Early Christians anticipated Christ’s return, the second coming, believing it was imminent and would be immediate, and that with it would come the Kingdom of God. Its delay – the tarrying of the Messiah’s advent – caused some difficulties and even some disputes in the apostolic church. Here, the Apostle James warns his readers not to be impatient. This impatience may lead to grumbling and division within the church, which will bring judgment, for with the second coming of Christ comes also the judgment of God. The second coming is a two-edged sword: its arrival is a comfort for and a warning to Christians (see Proverbs 5: 4; Hebrews 4: 12; Revelation 1: 16; Revelation 2: 12).
Instead, Saint James tells us to be patient in suffering like the prophets, to bide our time like the farmer who plants his crop knowing the rains will come in due time (verse 7). In the same way, the Kingdom is near (verse 8) – it may appear to be tarrying, but it will come in its own time. Though it may tarry, our impatience will not hasten its coming. But we can anticipate its arrival each day with complete faith.
The Gospel reading, Matthew 11: 2-11
The Third Sunday of Advent is associated with Saint John the Baptist. The first purple candle on the Advent Wreath on the First Sunday of Advent reminds us of the Patriarchs; the second purple candle, on the Second Sunday of Advent, recalls the Prophets; the third, pink candle on the Third Sunday of Advent, is a reminder of Saint John the Baptist; and the last purple candle, on the Fourth Sunday of Advent, recalls the Virgin Mary.
We already meet Saint John the Baptist by the banks of the River Jordan in the Gospel reading for the previous Sunday, the Second Sunday of Advent (Matthew 3: 1-12, tomorrow, 8 December 2013).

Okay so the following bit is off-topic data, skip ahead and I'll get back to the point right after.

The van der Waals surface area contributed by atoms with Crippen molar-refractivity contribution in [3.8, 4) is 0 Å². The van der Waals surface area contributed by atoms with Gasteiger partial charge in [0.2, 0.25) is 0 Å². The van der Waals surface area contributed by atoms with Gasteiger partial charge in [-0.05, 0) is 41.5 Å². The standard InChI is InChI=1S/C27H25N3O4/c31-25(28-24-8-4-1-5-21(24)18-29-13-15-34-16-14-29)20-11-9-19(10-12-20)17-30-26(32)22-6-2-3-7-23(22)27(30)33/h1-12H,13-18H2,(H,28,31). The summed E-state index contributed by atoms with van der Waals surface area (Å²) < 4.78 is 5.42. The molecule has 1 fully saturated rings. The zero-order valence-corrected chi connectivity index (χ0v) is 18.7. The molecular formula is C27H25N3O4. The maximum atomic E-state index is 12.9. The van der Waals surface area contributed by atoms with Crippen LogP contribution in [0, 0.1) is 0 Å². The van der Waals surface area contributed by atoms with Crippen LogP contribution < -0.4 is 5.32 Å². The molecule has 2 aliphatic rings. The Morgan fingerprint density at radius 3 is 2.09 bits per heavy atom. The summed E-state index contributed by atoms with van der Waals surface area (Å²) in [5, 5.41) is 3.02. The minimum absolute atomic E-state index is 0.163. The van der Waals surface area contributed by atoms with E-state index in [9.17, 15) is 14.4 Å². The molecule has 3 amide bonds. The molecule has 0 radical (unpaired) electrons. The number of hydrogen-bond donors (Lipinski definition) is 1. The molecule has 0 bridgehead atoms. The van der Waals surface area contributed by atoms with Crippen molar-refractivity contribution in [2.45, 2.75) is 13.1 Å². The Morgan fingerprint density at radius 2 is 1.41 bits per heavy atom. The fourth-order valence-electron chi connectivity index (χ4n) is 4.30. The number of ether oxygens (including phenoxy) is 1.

Do you remember how John is taken aback when he first meets with Christ? He comes across full of confidence and certainty. He announces the coming of Christ with great hope and expectation, bursting with energy. Yet, when Christ comes to him to be baptised, is there even a hint that John is a little reluctant to baptise him?
Have you ever wondered why John does not know who Jesus is? After all, not only has he baptised him and hailed him, he is also his cousin. Considering how close to one another their mothers Mary and Elizabeth have been, why would John now not know who Jesus is? Is this not the same John who leaped with joy in his mother’s womb when he realised he was in the presence of the unborn Christ (see Luke 1: 44)?
Have you ever wondered why John was not one of the disciples?
We move on quite a bit by the Third Sunday of Advent. It is a week later in the lectionary readings, but many months after Christ’s baptism in the River Jordan. Saint John the Baptist has preached himself hoarse about looking forward to one who is more powerful than he is. However, since then Jesus has not been wielding power in the way John may have hoped for or may have been expecting.
Now as John waits in prison, about to lose his head, perhaps he wonders whether he made a mistake in thinking Jesus is the Messiah. Perhaps he is feeling discouraged and doubtful, he sends messengers to ask Jesus: “Are you the one who is to come, or are we to wait for another?” (verse 3).
The simple answer for Christ might have been: “Yes.” Instead, however, Christ points Saint John, the messengers and the crowd to the signs of the Kingdom. Echoing the Prophet Isaiah, he points out that the blind see, the deaf hear, the lame walk, the lepers are healed, the dead are raised and the poor receive good news.